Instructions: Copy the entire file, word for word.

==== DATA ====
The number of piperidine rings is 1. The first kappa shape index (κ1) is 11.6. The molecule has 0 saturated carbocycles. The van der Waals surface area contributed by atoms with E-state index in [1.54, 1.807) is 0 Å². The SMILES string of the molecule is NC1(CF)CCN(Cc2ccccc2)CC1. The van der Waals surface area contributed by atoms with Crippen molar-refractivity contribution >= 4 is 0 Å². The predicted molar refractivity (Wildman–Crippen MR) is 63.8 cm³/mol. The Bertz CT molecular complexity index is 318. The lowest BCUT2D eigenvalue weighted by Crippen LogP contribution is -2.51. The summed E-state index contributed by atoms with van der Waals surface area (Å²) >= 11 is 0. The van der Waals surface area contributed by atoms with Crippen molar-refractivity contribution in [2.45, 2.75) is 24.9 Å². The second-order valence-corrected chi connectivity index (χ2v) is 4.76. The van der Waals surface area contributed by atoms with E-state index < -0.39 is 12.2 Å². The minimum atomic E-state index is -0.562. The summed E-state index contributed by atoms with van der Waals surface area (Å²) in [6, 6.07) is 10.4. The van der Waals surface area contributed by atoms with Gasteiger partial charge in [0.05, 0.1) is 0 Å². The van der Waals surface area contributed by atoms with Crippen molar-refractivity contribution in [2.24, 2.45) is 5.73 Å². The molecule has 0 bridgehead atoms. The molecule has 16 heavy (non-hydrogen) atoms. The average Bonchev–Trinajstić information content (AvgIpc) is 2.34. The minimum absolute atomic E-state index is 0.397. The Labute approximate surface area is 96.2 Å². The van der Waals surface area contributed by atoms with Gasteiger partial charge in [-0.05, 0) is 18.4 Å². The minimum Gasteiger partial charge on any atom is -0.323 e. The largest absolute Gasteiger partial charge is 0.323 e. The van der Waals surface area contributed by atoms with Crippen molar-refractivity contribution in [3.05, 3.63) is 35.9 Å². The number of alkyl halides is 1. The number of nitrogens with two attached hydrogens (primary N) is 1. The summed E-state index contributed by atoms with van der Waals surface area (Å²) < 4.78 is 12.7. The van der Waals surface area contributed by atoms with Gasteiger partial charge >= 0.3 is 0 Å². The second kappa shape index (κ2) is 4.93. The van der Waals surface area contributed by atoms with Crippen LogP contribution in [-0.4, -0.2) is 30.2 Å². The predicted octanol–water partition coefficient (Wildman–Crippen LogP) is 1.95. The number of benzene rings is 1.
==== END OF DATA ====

The number of piperidine rings is 1. The first kappa shape index (κ1) is 11.6. The molecule has 0 saturated carbocycles. The van der Waals surface area contributed by atoms with E-state index in [1.54, 1.807) is 0 Å². The SMILES string of the molecule is NC1(CF)CCN(Cc2ccccc2)CC1. The van der Waals surface area contributed by atoms with Crippen molar-refractivity contribution >= 4 is 0 Å². The predicted molar refractivity (Wildman–Crippen MR) is 63.8 cm³/mol. The Bertz CT molecular complexity index is 318. The lowest BCUT2D eigenvalue weighted by Crippen LogP contribution is -2.51. The summed E-state index contributed by atoms with van der Waals surface area (Å²) >= 11 is 0. The van der Waals surface area contributed by atoms with Crippen molar-refractivity contribution in [2.45, 2.75) is 24.9 Å². The second-order valence-corrected chi connectivity index (χ2v) is 4.76. The van der Waals surface area contributed by atoms with E-state index < -0.39 is 12.2 Å². The minimum atomic E-state index is -0.562. The summed E-state index contributed by atoms with van der Waals surface area (Å²) in [6, 6.07) is 10.4. The van der Waals surface area contributed by atoms with Gasteiger partial charge in [0.05, 0.1) is 0 Å². The van der Waals surface area contributed by atoms with Crippen molar-refractivity contribution in [2.24, 2.45) is 5.73 Å². The molecule has 0 bridgehead atoms. The molecule has 16 heavy (non-hydrogen) atoms. The average Bonchev–Trinajstić information content (AvgIpc) is 2.34. The minimum absolute atomic E-state index is 0.397. The Labute approximate surface area is 96.2 Å². The van der Waals surface area contributed by atoms with Gasteiger partial charge in [-0.05, 0) is 18.4 Å². The minimum Gasteiger partial charge on any atom is -0.323 e. The largest absolute Gasteiger partial charge is 0.323 e. The van der Waals surface area contributed by atoms with Crippen molar-refractivity contribution in [3.05, 3.63) is 35.9 Å². The number of alkyl halides is 1. The number of nitrogens with two attached hydrogens (primary N) is 1. The summed E-state index contributed by atoms with van der Waals surface area (Å²) < 4.78 is 12.7. The van der Waals surface area contributed by atoms with Gasteiger partial charge >= 0.3 is 0 Å². The second kappa shape index (κ2) is 4.93. The van der Waals surface area contributed by atoms with Crippen LogP contribution in [-0.4, -0.2) is 30.2 Å². The predicted octanol–water partition coefficient (Wildman–Crippen LogP) is 1.95. The number of benzene rings is 1.